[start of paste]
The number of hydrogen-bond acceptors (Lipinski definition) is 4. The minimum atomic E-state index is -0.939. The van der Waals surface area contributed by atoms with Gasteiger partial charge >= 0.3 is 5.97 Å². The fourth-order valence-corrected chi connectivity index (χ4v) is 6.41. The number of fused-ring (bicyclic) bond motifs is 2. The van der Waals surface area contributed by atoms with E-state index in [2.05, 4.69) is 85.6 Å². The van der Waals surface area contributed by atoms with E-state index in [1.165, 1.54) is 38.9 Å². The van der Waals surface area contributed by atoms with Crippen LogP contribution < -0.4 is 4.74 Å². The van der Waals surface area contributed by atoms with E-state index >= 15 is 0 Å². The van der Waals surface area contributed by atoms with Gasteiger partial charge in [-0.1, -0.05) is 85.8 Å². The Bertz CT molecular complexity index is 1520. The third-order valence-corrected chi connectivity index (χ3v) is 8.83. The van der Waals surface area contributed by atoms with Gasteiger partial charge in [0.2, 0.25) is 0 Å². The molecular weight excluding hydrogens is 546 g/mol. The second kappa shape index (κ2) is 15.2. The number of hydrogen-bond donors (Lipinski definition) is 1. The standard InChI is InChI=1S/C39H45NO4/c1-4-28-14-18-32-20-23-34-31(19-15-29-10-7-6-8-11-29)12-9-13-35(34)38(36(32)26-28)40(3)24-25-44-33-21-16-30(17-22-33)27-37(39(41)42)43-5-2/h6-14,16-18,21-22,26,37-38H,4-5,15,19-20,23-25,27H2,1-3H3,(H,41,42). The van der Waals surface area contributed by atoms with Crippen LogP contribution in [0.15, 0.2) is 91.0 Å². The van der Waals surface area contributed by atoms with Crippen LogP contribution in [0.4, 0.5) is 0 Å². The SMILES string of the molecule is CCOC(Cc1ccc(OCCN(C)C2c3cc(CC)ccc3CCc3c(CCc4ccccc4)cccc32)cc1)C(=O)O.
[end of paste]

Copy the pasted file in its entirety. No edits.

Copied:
The number of hydrogen-bond acceptors (Lipinski definition) is 4. The minimum atomic E-state index is -0.939. The van der Waals surface area contributed by atoms with Gasteiger partial charge >= 0.3 is 5.97 Å². The fourth-order valence-corrected chi connectivity index (χ4v) is 6.41. The number of fused-ring (bicyclic) bond motifs is 2. The van der Waals surface area contributed by atoms with E-state index in [2.05, 4.69) is 85.6 Å². The van der Waals surface area contributed by atoms with E-state index in [1.165, 1.54) is 38.9 Å². The van der Waals surface area contributed by atoms with Crippen LogP contribution < -0.4 is 4.74 Å². The van der Waals surface area contributed by atoms with E-state index >= 15 is 0 Å². The van der Waals surface area contributed by atoms with Gasteiger partial charge in [-0.1, -0.05) is 85.8 Å². The Bertz CT molecular complexity index is 1520. The third-order valence-corrected chi connectivity index (χ3v) is 8.83. The van der Waals surface area contributed by atoms with Gasteiger partial charge in [0.2, 0.25) is 0 Å². The molecular weight excluding hydrogens is 546 g/mol. The second kappa shape index (κ2) is 15.2. The number of hydrogen-bond donors (Lipinski definition) is 1. The standard InChI is InChI=1S/C39H45NO4/c1-4-28-14-18-32-20-23-34-31(19-15-29-10-7-6-8-11-29)12-9-13-35(34)38(36(32)26-28)40(3)24-25-44-33-21-16-30(17-22-33)27-37(39(41)42)43-5-2/h6-14,16-18,21-22,26,37-38H,4-5,15,19-20,23-25,27H2,1-3H3,(H,41,42). The van der Waals surface area contributed by atoms with Crippen LogP contribution in [0.15, 0.2) is 91.0 Å². The van der Waals surface area contributed by atoms with Crippen LogP contribution in [0.4, 0.5) is 0 Å². The SMILES string of the molecule is CCOC(Cc1ccc(OCCN(C)C2c3cc(CC)ccc3CCc3c(CCc4ccccc4)cccc32)cc1)C(=O)O.